Category Archives: Uncategorized

Some Good News for Independent Bookstores in the New Economy

Indiebound.com mentioned a heartening story from the Boston Globe about an independent brick and mortar bookstore in Coolidge Corner, Massachusetts that is succeeding in the face of direct competition from a major national chain rival. Maybe this is an isolated case, but I tend to

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Of Spam and the River

Going through some emails today, it seems I came upon some vague traces of a lost Hemingway novel. The epistolary, straight from the gun style, humbly disguised under this heading: cause that would make me happy. me, 1982. I can’t think of a character named

WSJ calls Google book scanning settlement a “rip-off for authors”

The Wall Street Journal is running a well-written and persuasive editorial strongly against the Google book scanning settlement, calling it a “rip-off” for authors.  The author warns that we are all on track to become “Google’s data-entry slaves”  and that it turns authors “into fully

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Amazon sued over Kindle

The Discovery Channel is suing Amazon over the Kindle for patent infringement, claiming they invented the concept of encrypting a book to be sold digitally over the internet. If you’re a regular reader of this blog, you know I’m usually the dorky uncle wearing the

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The Scanning Age; or, a primer on the Corporate State

A recent article in the New York Times talks about Google’s so-called “pursuit” of copyholders on the books they are digitizing.  This is part of the settlement announce last October that effectively legalizes Google’s blatant trademark infringement.  As part of the settlement, Google is given

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Rest In Peace Mr. Farmer

Philip Jose Farmer passed away in his sleep this morning at the age of 91. Farmer was one of the first authors I found when delving into science fiction for the first time. I remember reading Dayworld during summer break in middle school, leaning  against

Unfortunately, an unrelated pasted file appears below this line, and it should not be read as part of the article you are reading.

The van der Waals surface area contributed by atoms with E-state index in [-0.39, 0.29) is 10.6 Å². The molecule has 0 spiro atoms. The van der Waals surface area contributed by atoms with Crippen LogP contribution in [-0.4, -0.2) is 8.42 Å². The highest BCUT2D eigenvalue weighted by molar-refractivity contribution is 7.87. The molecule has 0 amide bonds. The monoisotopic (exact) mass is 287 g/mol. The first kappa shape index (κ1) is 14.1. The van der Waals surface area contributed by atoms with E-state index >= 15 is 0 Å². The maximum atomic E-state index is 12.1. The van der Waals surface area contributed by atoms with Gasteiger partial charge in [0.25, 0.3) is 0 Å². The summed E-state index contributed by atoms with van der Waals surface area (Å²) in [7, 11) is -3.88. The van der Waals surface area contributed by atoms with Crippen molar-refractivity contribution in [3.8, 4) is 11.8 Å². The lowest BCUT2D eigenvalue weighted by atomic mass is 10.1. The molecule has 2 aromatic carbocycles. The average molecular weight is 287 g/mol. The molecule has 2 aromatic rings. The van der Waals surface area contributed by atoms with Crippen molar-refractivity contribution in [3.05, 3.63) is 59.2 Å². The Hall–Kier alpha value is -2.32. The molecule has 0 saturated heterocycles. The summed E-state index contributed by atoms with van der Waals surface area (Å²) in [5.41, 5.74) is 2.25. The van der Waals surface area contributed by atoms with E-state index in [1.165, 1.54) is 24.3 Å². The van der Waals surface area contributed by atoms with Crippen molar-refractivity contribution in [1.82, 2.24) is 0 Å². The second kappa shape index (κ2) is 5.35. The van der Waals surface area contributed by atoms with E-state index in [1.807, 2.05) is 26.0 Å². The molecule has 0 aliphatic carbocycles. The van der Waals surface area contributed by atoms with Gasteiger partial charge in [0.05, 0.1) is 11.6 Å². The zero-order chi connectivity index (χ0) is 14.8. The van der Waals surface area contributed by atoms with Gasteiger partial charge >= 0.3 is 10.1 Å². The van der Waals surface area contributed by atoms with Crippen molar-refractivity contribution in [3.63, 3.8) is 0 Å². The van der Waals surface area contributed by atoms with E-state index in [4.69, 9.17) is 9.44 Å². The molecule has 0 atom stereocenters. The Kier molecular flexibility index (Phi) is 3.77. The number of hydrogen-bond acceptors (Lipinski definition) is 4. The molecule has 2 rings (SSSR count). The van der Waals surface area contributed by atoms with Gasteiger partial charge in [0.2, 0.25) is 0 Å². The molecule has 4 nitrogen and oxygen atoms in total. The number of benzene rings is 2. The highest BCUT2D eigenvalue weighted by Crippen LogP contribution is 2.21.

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The Great Google Book Search Settlement

I found an interesting bit of news linking the book world to the geek work recently in Timothy Lee’s report over at Ars Technica on remarks by Richard Sarnoff, the chairman of the Association of American Publishers, at Princeton’s Center for Information Technology Policy. Mr.

Biblio.com gets a new skin for a new year

For those who haven’t noticed yet, we’ve quietly rolled out a little 2009 polish on Biblio.com.  That image on the side, by the way, is taken from a very cool WPA library poster. The main changes, of course, are cosmetic, but we’ve also made the

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Rare Book of the Day – Yoshida Hiroshi

Yoshida Hiroshi: Print Maker by Ben Bruce Blakeney I have a thing for Japanese art, and especially print-making and wood-block prints, because of the precision and complexity involved. Hiroshi was a talented artist and this particular item won’t burn a hole in my pocket if

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Selling Used Childrens’ Books Is Not a Crime!

Many of us in the US book selling community have been concerned about recent legislation that was intended to offer new safety standards for children’s products. The Consumer Product Safety Improvement Act (CPSIA) was created to address concerns about harmful substances, such as lead, found